Wichita — Recent rains have helped revive parched winter wheat crops in western Kansas, industry experts said Wednesday.
About 45 farmers and other industry leaders fanned out this week across Kansas to inspect fields during an annual tour by the Wheat Quality Council. The group’s forecast for the 2009 crop will be announced today at the end of the tour on the floor of the Kansas City Board of Trade.
The forecast is anticipated each season, because it usually is the first industry barometer of the expected size of the Kansas winter wheat crop. The Kansas Agricultural Statistics Service will issue its forecast on Sunday.
Tour participants were heartened about how the crop was recovering in western Kansas. “For the most part, we have seen some very good wheat,” said Dusti Fritz, CEO of the Kansas Wheat Commission. “From my perspective it is better than expected, given how dry it was earlier in this area. The rains in April have helped this crop.”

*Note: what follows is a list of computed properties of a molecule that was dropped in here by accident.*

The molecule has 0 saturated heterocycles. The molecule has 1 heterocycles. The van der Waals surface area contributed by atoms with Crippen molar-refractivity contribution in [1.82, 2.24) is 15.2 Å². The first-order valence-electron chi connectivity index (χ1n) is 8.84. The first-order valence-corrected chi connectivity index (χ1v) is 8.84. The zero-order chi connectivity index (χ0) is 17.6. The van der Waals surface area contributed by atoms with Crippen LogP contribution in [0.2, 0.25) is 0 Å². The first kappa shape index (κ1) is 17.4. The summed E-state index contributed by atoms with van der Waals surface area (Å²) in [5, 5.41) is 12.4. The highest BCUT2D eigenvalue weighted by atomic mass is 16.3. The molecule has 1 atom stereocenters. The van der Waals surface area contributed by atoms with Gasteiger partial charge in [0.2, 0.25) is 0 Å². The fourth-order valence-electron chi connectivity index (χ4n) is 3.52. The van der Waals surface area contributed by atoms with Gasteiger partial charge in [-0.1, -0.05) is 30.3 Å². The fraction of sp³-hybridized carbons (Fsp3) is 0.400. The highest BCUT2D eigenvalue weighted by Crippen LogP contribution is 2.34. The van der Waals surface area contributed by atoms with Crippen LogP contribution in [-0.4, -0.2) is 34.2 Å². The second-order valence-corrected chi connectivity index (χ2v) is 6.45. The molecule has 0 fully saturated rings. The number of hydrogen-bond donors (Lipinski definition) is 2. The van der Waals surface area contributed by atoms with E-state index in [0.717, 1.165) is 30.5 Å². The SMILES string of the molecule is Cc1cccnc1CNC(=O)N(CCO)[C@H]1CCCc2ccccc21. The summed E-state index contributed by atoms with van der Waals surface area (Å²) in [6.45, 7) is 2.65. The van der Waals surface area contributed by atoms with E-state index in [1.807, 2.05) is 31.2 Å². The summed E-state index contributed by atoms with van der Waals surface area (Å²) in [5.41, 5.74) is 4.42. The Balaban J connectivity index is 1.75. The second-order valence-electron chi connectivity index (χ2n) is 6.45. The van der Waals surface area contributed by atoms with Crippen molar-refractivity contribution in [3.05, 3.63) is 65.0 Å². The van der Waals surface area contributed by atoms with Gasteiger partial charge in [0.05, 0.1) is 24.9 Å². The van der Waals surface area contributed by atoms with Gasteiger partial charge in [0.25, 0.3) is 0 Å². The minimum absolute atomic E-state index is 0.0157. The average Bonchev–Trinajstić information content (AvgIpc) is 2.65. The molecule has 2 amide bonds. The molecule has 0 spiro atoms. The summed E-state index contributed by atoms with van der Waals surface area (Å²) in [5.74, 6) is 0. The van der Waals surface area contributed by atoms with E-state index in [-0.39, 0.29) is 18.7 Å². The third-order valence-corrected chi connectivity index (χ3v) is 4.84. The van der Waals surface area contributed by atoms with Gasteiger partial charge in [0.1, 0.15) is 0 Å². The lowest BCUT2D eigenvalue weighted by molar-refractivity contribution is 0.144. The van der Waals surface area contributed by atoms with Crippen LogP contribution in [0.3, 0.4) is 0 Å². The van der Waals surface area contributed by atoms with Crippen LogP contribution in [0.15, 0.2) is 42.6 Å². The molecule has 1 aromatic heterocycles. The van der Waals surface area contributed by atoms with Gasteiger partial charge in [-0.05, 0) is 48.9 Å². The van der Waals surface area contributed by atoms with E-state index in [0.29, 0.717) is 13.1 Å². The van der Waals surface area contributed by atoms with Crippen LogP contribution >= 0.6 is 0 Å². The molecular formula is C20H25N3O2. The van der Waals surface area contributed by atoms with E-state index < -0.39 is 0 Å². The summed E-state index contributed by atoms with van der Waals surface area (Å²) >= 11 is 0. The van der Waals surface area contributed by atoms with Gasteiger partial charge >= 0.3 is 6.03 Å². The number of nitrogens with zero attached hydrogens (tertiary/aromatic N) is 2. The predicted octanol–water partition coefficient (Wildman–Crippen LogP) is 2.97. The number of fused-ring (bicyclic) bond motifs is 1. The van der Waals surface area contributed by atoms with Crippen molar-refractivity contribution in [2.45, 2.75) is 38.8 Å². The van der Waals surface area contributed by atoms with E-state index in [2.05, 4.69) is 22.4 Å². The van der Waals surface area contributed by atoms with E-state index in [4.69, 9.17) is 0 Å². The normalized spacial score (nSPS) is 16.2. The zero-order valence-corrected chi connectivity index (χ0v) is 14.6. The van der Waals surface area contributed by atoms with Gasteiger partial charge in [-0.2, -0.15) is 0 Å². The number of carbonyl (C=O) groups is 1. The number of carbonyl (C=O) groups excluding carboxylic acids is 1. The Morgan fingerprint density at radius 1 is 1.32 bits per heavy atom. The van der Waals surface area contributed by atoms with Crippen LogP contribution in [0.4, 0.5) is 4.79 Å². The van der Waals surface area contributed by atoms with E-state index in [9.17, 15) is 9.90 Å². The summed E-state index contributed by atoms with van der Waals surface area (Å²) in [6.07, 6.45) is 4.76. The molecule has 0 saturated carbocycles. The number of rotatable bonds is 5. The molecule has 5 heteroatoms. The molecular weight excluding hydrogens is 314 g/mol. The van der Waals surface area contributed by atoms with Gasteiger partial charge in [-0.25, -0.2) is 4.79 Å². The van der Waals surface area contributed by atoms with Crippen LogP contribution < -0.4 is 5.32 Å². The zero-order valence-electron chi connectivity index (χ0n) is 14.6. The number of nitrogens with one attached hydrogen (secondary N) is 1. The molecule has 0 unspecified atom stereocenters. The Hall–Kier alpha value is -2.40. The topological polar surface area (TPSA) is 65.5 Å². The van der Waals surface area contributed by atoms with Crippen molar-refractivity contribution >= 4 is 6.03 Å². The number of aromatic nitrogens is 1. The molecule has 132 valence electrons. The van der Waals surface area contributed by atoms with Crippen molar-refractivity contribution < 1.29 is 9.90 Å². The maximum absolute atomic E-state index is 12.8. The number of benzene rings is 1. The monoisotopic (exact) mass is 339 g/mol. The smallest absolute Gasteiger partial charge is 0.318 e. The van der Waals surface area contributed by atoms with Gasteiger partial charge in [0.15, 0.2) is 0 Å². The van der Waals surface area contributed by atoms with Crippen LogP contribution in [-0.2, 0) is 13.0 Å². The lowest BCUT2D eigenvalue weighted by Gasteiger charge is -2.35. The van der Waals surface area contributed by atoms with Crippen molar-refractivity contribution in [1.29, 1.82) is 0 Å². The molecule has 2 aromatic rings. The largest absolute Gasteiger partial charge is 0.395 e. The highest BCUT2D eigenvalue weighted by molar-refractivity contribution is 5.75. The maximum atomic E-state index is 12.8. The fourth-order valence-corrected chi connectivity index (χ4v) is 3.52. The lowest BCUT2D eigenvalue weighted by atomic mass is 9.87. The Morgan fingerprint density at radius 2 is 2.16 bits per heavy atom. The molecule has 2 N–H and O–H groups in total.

Kansas State University Extension wheat specialist Jim Shroyer said that, so far, participants are finding the wheat crop to be quite good, with no diseases and good soil moisture.
Crops in Thomas, Wallace and Logan counties looked pretty good. But in Smith and Phillips counties, where rain was sparser, the wheat was looking “a little tougher” than fields elsewhere in the state, Shroyer said.
Estimated wheat yields have hovered around 42 bushels an acre or more, he said. Dana Peterson, the producer policy specialist for the Kansas Association of Wheat Growers, said those on her route on the tour also saw adequate moisture all the way from Manhattan to Colby.
But tour participants on that route found some poor wheat fields from Abilene to Russell that “weren’t quite coming out of the drought” and showed some crop diseases.